Our act will also serve as a powerful reminder to our political, social and economic leaders of the importance, and moral consequences, of their decisions on climate change.
All these aims are achievable. There are already a number of activists committed to undertaking the fast. If enough people worldwide have the strength and courage to join us, or support Climate Justice Fast!, it has the potential to become the most powerful action ever taken on climate change, and a pivotal moment in the global climate movement.
Together, the global community must make a stand, now, for the future of our planet, and for the survival of future generations. Climate Justice Fast! is an opportunity to do just that. Please join us.
Hunger Strikes - A Fast History
Fasting in order to bring attention to an injustice is an ancient practice, and was common in both India and pre-Christian Ireland. In both of these places, individuals who felt they had been wronged would fast outside the house of the perpetrator in an attempt to shame them into rectifying the perceived injustice .
In the twentieth century hunger strikes were first used effectively by the British suffragettes in their campaign to earn women the right to vote. Both by fasting and by publicising the brutal methods of force-feeding which they were subjected to by prison authorities, the suffragettes gained widespread sympathy for their cause. Later, leaders of the suffragette movement credited the hunger strikers as having had “the rarest form of moral courage and physical self control”, and playing a pivotal role in their ultimate triumph. Hunger strikes were also employed by suffragettes in the USA, where they again played a major role in winning women the vote .
Soon after, the Irish republican movement adopted the tactic. In 1920 the Lord Mayor of Cork Terence MacSwiney died after 74 days on hunger strike, which brought international attention to the Irish struggle, and greatly mobilised Catholic Ireland in support of republicanism . In 1923, following the Irish civil war, up to 8000 IRA prisoners went on hunger strike to protest their continued detention, eventually securing the release of all female prisoners following the deaths of two strikers .
Perhaps the most famous exponent of the hunger strike is Mahatma Gandhi, who undertook several fasts during his struggle for justice and independence in India. Gandhi wrote that "under certain circumstances, fasting is the one weapon God has given us for use in times of utter helplessness.” One of his fasts, a protest against inter-religious violence, resulted in leaders from Hindu, Muslim and Sikh communities vowing to resolve their differences peacefully. Another, undertaken to improve the lives of the Dalits (untouchables), resulted in policy changes after just six days of fasting .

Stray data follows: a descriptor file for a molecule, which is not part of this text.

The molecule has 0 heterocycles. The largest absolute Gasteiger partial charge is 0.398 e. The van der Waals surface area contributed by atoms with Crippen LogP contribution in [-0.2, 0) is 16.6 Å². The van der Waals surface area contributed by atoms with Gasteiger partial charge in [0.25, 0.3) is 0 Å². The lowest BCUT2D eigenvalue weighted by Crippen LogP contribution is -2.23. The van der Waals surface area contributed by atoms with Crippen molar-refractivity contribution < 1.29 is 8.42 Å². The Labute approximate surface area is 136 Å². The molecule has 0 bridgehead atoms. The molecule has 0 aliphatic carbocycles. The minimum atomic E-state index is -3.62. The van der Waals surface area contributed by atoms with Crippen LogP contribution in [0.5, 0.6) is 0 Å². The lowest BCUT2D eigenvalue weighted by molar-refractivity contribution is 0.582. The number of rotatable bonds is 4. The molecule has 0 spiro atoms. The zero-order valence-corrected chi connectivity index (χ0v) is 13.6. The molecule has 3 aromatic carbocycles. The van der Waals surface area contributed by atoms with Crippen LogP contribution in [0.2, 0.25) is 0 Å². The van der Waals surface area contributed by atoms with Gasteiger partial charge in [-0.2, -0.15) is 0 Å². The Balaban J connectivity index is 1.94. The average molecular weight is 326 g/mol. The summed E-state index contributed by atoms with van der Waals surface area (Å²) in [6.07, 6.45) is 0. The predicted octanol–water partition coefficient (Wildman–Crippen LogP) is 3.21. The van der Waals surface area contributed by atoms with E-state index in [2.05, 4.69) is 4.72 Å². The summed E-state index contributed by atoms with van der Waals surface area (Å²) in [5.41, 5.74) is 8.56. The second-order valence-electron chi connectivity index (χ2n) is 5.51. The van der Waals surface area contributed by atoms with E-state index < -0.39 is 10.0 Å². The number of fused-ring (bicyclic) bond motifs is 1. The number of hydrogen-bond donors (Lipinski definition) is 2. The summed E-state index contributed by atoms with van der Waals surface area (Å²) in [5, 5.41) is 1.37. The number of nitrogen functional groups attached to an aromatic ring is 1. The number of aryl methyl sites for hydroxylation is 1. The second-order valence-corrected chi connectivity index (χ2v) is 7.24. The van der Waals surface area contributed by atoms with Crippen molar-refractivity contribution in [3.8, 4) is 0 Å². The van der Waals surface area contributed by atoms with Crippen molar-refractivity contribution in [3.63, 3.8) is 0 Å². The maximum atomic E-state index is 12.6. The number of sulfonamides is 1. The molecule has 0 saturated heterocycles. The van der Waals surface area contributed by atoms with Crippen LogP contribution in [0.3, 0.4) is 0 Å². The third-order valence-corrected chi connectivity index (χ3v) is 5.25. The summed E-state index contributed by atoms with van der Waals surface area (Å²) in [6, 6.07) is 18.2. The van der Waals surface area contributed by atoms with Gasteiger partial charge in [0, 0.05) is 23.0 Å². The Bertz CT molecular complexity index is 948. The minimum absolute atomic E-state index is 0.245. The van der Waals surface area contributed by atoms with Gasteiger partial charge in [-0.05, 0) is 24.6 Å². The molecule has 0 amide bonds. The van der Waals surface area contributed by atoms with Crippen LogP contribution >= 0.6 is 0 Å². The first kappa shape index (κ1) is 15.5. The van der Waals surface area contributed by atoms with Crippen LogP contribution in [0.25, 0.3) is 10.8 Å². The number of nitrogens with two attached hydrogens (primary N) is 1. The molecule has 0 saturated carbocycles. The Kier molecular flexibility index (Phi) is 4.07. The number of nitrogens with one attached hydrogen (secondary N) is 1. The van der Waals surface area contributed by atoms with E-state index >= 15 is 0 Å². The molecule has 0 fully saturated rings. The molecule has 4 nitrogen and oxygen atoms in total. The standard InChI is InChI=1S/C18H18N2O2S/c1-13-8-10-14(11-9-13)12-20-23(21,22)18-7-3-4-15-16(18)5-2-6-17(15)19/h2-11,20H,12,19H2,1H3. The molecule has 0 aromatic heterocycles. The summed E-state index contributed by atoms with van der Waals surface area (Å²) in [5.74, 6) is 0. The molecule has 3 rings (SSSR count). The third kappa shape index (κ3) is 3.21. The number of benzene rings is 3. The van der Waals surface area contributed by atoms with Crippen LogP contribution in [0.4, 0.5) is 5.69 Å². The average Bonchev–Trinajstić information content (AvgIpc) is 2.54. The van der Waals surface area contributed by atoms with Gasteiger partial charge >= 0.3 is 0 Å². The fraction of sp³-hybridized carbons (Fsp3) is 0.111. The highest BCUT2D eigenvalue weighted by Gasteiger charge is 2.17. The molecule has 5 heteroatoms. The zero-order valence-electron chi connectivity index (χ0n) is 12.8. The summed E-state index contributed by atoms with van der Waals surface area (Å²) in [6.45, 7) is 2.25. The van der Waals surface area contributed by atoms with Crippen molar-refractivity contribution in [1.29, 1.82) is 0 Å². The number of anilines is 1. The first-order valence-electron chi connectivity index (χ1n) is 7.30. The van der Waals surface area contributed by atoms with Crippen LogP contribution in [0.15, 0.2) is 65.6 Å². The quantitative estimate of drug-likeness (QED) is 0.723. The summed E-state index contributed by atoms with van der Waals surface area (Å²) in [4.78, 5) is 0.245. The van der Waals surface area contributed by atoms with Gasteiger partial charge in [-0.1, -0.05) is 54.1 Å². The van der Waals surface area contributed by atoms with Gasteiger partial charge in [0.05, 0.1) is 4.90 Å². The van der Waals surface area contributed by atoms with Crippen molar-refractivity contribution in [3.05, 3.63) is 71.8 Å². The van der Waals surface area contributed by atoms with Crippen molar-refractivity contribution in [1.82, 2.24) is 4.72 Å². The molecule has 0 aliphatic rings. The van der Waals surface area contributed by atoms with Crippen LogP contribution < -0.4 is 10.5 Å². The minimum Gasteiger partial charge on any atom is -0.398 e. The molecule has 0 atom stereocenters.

To Gandhi, spirituality, fasting and political action were one. He was insistent that his fasts be seen as acts of moral conscience, rather than coercive political tools. They were, he claimed, “resolved upon in the name of God, for His work, and as I believe in all humility, at His call”, and were “undertaken with the purest of motives and without malice or anger against any single soul” .
1981 Maze prison hunger strike
Another famous example was the 1981 Maze prison hunger strike in Ireland, in which ten IRA prisoners died protesting against the revocation of their status as prisoners of war. The strike attracted international attention and widespread support within Ireland, with some of the hunger strikers elected to both the Irish and British parliaments during their fast, and 100,000 people attending the funeral of Bobby Sands, the first of the men to die . The ten men survived without food for 46 to 73 days (average 61.6) , taking only water and salt. After their deaths, and following severe public disorder, the strike was halted and partial concessions were granted to the prisoners.
In 1987, a young general of the Sri Lankan rebel army the Tamil Tigers named Thileepan fasted for 12 days without food or water until his death. Angered by what he saw as the collaboration between the Indian and Sri Lankan governments against Tamils, and frustrated by what he considered a mistaken trust of India amongst his people, Thileepan sought to rouse his people into resistance by his fast. In this, he was enormously successful. The indifference of Indian authorities to his death led to widespread grief among Tamils, who thereafter became largely supportive as the Tigers commenced hostilities against Indian troops .